EdTech Incubator Helsinki is Finland’s first business incubation programme focused on early-stage education technology companies. The selected companies develop their ideas into marketable, scalable and international business concepts with the help of City of Helsinki experts and professionals in the field of education. The free incubation programme lasts 18 weeks.
EdTech Incubator Helsinki’s first incubation programme culminated in a gala event at the end of March, with nine early-stage education technology teams presenting their solutions developed in the programme to the investors, decision-makers and EdTech influencers.
Network creation is a big part of the incubation programme objectives. These kinds of events allow entrepreneurs to get to know the important players in the sector face to face. The incubation programme is also a unique opportunity to present solutions to an international audience and carefully selected investors. Investment companies Sparkmind and Oppiva Invest, which are specialised in education technology, participated in the EdTech Incubator Helsinki Gala and assessed the companies’ products from a broader perspective.
“As a whole, the nine different pitches and business ideas exceeded my expectations: clear progress has been made during the programme,” says Marko Kyyrönen, Partner at the Sparkmind investment company.
“The excellent work done in the programme is reflected in the start-up products and presentations. The entrepreneurs participating in the incubator are a diverse group, and it is great to see international ambition. Still, we have to be realistic. Only a few actually succeed in the start-up world, and it is impossible to say whether the participants will develop into companies worth tens of millions. However, based on what we saw, it is certainly not ruled out,” Kyyrönen says.
Incubator provides practical skills and support
Early-stage companies often hope for rapid success, but it usually takes start-ups several years to make their business profitable. EdTech Incubator Helsinki is aimed at early-stage start-up companies. One of the objectives is to help them develop the business plan and take initial steps toward the scaling phase. A good example of this is MusicUs, one of the music education companies that participated in the incubator. In the course of the programme, MusicUs established a company, found a third founding member, built a business and product concept, compiled a pitch deck to showcase the company and created a road map for the next year.
Besides tangible progress, the programme also helps to find useful partners and provides business guidance. Yazeed Maswadeh, the founder and CEO of Beesh, a participant specialising in sexual education, wants to highlight these unique opportunities.
“With the help of the programme, we were able to jointly develop our solution in line with the Finnish pedagogical approach. In four months, we got a finished product that is not only a learning platform but a platform with high pedagogical impact,” describes Maswadeh.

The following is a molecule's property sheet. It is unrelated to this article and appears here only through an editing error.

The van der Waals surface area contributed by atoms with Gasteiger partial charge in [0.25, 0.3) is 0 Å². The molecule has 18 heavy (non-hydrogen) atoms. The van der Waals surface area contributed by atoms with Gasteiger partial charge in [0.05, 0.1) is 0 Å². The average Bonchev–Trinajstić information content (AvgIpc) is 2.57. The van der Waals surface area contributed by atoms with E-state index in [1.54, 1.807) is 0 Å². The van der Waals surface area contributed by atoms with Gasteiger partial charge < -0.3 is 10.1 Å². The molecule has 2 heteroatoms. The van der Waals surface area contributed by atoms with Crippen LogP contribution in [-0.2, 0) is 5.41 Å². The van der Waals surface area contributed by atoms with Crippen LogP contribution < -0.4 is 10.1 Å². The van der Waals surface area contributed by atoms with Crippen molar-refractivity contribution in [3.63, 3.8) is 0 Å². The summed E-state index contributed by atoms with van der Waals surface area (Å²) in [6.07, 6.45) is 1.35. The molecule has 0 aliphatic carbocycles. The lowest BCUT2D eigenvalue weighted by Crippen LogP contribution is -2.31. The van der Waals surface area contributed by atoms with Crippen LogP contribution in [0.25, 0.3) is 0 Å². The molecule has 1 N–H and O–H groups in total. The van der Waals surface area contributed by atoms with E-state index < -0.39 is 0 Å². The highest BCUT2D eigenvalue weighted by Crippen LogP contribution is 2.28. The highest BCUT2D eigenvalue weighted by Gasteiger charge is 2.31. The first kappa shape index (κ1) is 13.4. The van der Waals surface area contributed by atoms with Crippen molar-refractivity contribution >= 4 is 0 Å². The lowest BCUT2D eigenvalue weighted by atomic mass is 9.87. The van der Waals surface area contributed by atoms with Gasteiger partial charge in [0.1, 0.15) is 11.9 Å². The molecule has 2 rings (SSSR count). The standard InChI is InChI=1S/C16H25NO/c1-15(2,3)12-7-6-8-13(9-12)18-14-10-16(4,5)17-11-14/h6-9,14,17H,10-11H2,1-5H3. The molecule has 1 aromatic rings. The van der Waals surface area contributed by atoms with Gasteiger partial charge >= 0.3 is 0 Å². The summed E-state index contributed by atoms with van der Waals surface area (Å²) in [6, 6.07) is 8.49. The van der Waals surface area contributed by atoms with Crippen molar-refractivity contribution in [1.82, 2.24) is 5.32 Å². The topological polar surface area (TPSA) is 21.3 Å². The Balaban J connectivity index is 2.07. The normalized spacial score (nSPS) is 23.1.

“Now that the incubation programme is completed, our next step is to pilot the solution through the City of Helsinki’s Testbed platform,” says Maswadeh.
Beesh and its CEO are a good example of Finland and Helsinki’s appeal and start-up infrastructure. Originally from Jordan, Maswadeh got to know a Finnish doctor while studying at Haaga-Helia University of Applied Sciences in Helsinki, with whom the idea of a sexual education service became concrete. Maswadeh is ambitiously aiming for global success with an international team consisting, among others, of Finnish, Jordanian, Russian and American employees.
“Of the about 200 countries in the world, only 48 provide scientific sexual education. In 150 countries, it is up to the teachers to decide what kind of information they share, and they may not have received proper sexual education themselves either. It is a problem we set out to solve,” Maswadeh explains.
Like Silicon Valley, but in Finland
For those interested in the incubator programme, Maswadeh praises Helsinki as a great place for early-stage companies. If the goal is to start a business, the City of Helsinki provides the entrepreneur with the right tools and advice.
“It’s like Silicon Valley, but in Finland. Helsinki offers the same level of expertise and support for companies, but everything is more business-friendly and on a personal level.”
As for future incubator participants, Maswadeh hopes the global pandemic will ease. Even with the convenient online participation option, there is no substitute for personal interaction.
“You always meet new people at the Helsinki Education Hub, and being there in person strengthens the community spirit.”
The next EdTech Incubator Helsinki application period starts already in the late spring. For up-to-date information, please follow the Helsinki Education Hub’s social media accounts or contact the project experts.
Participants in the first EdTech Incubator Helsinki programme: Alfons Education, Beesh, Big Ear Games, Language Clubhouse, Loru Games, MusicUs, Onni Education, Oppi AI and XR Tutor.
News photo: Andi Balogh.